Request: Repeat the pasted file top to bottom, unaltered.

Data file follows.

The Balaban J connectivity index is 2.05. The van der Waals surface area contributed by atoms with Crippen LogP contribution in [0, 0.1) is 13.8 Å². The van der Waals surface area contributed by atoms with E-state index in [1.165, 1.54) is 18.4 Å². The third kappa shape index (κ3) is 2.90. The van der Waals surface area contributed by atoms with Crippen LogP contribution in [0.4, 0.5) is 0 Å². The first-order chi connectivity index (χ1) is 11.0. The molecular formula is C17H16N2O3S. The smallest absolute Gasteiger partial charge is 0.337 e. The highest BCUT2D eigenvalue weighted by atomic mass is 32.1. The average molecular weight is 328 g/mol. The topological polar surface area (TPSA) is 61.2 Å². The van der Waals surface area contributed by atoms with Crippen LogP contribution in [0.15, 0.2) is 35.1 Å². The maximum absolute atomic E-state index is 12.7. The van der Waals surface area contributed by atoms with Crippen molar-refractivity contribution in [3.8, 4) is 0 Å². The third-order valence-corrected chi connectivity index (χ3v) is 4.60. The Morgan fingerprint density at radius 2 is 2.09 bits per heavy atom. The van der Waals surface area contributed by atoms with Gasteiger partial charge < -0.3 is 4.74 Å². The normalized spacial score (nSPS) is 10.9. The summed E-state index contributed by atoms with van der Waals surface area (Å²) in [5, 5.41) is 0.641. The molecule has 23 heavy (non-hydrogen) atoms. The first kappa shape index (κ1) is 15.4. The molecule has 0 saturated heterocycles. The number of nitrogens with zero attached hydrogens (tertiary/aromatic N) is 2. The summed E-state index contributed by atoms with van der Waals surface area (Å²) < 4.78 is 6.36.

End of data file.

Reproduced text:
The Balaban J connectivity index is 2.05. The van der Waals surface area contributed by atoms with Crippen LogP contribution in [0, 0.1) is 13.8 Å². The van der Waals surface area contributed by atoms with E-state index in [1.165, 1.54) is 18.4 Å². The third kappa shape index (κ3) is 2.90. The van der Waals surface area contributed by atoms with Crippen LogP contribution in [0.4, 0.5) is 0 Å². The first-order chi connectivity index (χ1) is 11.0. The molecular formula is C17H16N2O3S. The smallest absolute Gasteiger partial charge is 0.337 e. The highest BCUT2D eigenvalue weighted by atomic mass is 32.1. The average molecular weight is 328 g/mol. The topological polar surface area (TPSA) is 61.2 Å². The van der Waals surface area contributed by atoms with Crippen LogP contribution in [0.15, 0.2) is 35.1 Å². The maximum absolute atomic E-state index is 12.7. The van der Waals surface area contributed by atoms with Crippen molar-refractivity contribution in [3.8, 4) is 0 Å². The third-order valence-corrected chi connectivity index (χ3v) is 4.60. The Morgan fingerprint density at radius 2 is 2.09 bits per heavy atom. The van der Waals surface area contributed by atoms with Gasteiger partial charge < -0.3 is 4.74 Å². The normalized spacial score (nSPS) is 10.9. The summed E-state index contributed by atoms with van der Waals surface area (Å²) in [5, 5.41) is 0.641. The molecule has 23 heavy (non-hydrogen) atoms. The first kappa shape index (κ1) is 15.4. The molecule has 0 saturated heterocycles. The number of nitrogens with zero attached hydrogens (tertiary/aromatic N) is 2. The summed E-state index contributed by atoms with van der Waals surface area (Å²) < 4.78 is 6.36.